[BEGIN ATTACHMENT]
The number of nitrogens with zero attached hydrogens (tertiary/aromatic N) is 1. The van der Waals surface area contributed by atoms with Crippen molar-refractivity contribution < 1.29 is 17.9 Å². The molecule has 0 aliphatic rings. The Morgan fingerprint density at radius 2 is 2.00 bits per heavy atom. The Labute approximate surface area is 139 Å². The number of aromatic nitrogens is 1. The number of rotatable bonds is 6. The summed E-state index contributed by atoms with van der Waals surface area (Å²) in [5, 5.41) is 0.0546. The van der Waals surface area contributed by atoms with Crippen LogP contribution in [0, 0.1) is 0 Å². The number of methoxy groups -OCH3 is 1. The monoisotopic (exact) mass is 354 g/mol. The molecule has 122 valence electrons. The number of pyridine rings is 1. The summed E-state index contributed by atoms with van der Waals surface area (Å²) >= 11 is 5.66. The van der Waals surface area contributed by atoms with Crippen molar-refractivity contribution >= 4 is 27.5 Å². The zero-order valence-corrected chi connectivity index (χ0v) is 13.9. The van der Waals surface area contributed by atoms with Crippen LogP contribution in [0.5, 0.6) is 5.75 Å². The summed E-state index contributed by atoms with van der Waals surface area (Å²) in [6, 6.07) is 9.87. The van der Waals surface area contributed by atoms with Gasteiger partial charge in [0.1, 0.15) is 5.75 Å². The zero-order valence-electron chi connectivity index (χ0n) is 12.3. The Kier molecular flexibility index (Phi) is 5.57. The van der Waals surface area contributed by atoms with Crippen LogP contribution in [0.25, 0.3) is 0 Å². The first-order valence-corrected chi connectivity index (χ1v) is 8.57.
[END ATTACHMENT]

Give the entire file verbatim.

The number of nitrogens with zero attached hydrogens (tertiary/aromatic N) is 1. The van der Waals surface area contributed by atoms with Crippen molar-refractivity contribution < 1.29 is 17.9 Å². The molecule has 0 aliphatic rings. The Morgan fingerprint density at radius 2 is 2.00 bits per heavy atom. The Labute approximate surface area is 139 Å². The number of aromatic nitrogens is 1. The number of rotatable bonds is 6. The summed E-state index contributed by atoms with van der Waals surface area (Å²) in [5, 5.41) is 0.0546. The van der Waals surface area contributed by atoms with Crippen LogP contribution in [0, 0.1) is 0 Å². The number of methoxy groups -OCH3 is 1. The monoisotopic (exact) mass is 354 g/mol. The molecule has 122 valence electrons. The number of pyridine rings is 1. The summed E-state index contributed by atoms with van der Waals surface area (Å²) >= 11 is 5.66. The van der Waals surface area contributed by atoms with Crippen molar-refractivity contribution >= 4 is 27.5 Å². The zero-order valence-corrected chi connectivity index (χ0v) is 13.9. The van der Waals surface area contributed by atoms with Crippen LogP contribution in [0.5, 0.6) is 5.75 Å². The summed E-state index contributed by atoms with van der Waals surface area (Å²) in [6, 6.07) is 9.87. The van der Waals surface area contributed by atoms with Gasteiger partial charge in [0.1, 0.15) is 5.75 Å². The zero-order valence-electron chi connectivity index (χ0n) is 12.3. The Kier molecular flexibility index (Phi) is 5.57. The van der Waals surface area contributed by atoms with Crippen LogP contribution in [0.25, 0.3) is 0 Å². The first-order valence-corrected chi connectivity index (χ1v) is 8.57.